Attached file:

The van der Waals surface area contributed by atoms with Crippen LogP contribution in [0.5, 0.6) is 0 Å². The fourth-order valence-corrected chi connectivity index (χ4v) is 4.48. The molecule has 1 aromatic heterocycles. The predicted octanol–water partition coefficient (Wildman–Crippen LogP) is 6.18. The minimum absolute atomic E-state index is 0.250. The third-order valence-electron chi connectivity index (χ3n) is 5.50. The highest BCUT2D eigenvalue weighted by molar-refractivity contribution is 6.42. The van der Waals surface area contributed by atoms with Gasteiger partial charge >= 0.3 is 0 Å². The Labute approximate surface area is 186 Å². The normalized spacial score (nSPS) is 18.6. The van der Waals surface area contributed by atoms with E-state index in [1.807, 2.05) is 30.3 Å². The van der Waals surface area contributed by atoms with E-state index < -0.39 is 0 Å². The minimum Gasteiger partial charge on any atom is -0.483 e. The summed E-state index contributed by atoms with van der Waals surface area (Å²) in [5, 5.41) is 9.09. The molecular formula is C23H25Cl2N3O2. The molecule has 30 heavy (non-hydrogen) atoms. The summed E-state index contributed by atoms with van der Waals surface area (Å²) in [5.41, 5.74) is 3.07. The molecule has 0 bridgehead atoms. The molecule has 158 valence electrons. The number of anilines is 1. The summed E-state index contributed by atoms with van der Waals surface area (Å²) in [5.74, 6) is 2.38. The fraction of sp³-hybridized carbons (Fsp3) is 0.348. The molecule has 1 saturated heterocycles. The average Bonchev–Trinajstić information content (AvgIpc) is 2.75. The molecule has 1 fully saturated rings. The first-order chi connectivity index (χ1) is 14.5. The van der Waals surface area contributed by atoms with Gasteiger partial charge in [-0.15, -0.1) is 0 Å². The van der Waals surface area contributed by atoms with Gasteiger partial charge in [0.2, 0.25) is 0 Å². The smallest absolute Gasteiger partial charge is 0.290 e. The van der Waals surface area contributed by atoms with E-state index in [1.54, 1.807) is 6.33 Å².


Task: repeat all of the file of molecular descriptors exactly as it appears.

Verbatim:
The van der Waals surface area contributed by atoms with Crippen LogP contribution in [0.5, 0.6) is 0 Å². The fourth-order valence-corrected chi connectivity index (χ4v) is 4.48. The molecule has 1 aromatic heterocycles. The predicted octanol–water partition coefficient (Wildman–Crippen LogP) is 6.18. The minimum absolute atomic E-state index is 0.250. The third-order valence-electron chi connectivity index (χ3n) is 5.50. The highest BCUT2D eigenvalue weighted by molar-refractivity contribution is 6.42. The van der Waals surface area contributed by atoms with Gasteiger partial charge >= 0.3 is 0 Å². The Labute approximate surface area is 186 Å². The normalized spacial score (nSPS) is 18.6. The van der Waals surface area contributed by atoms with E-state index in [1.807, 2.05) is 30.3 Å². The van der Waals surface area contributed by atoms with E-state index < -0.39 is 0 Å². The minimum Gasteiger partial charge on any atom is -0.483 e. The summed E-state index contributed by atoms with van der Waals surface area (Å²) in [5, 5.41) is 9.09. The molecular formula is C23H25Cl2N3O2. The molecule has 30 heavy (non-hydrogen) atoms. The summed E-state index contributed by atoms with van der Waals surface area (Å²) in [5.41, 5.74) is 3.07. The molecule has 0 bridgehead atoms. The molecule has 158 valence electrons. The number of anilines is 1. The summed E-state index contributed by atoms with van der Waals surface area (Å²) in [5.74, 6) is 2.38. The fraction of sp³-hybridized carbons (Fsp3) is 0.348. The molecule has 1 saturated heterocycles. The average Bonchev–Trinajstić information content (AvgIpc) is 2.75. The molecule has 1 fully saturated rings. The first-order chi connectivity index (χ1) is 14.5. The van der Waals surface area contributed by atoms with Gasteiger partial charge in [-0.15, -0.1) is 0 Å². The van der Waals surface area contributed by atoms with Gasteiger partial charge in [0.2, 0.25) is 0 Å². The smallest absolute Gasteiger partial charge is 0.290 e. The van der Waals surface area contributed by atoms with E-state index in [1.54, 1.807) is 6.33 Å².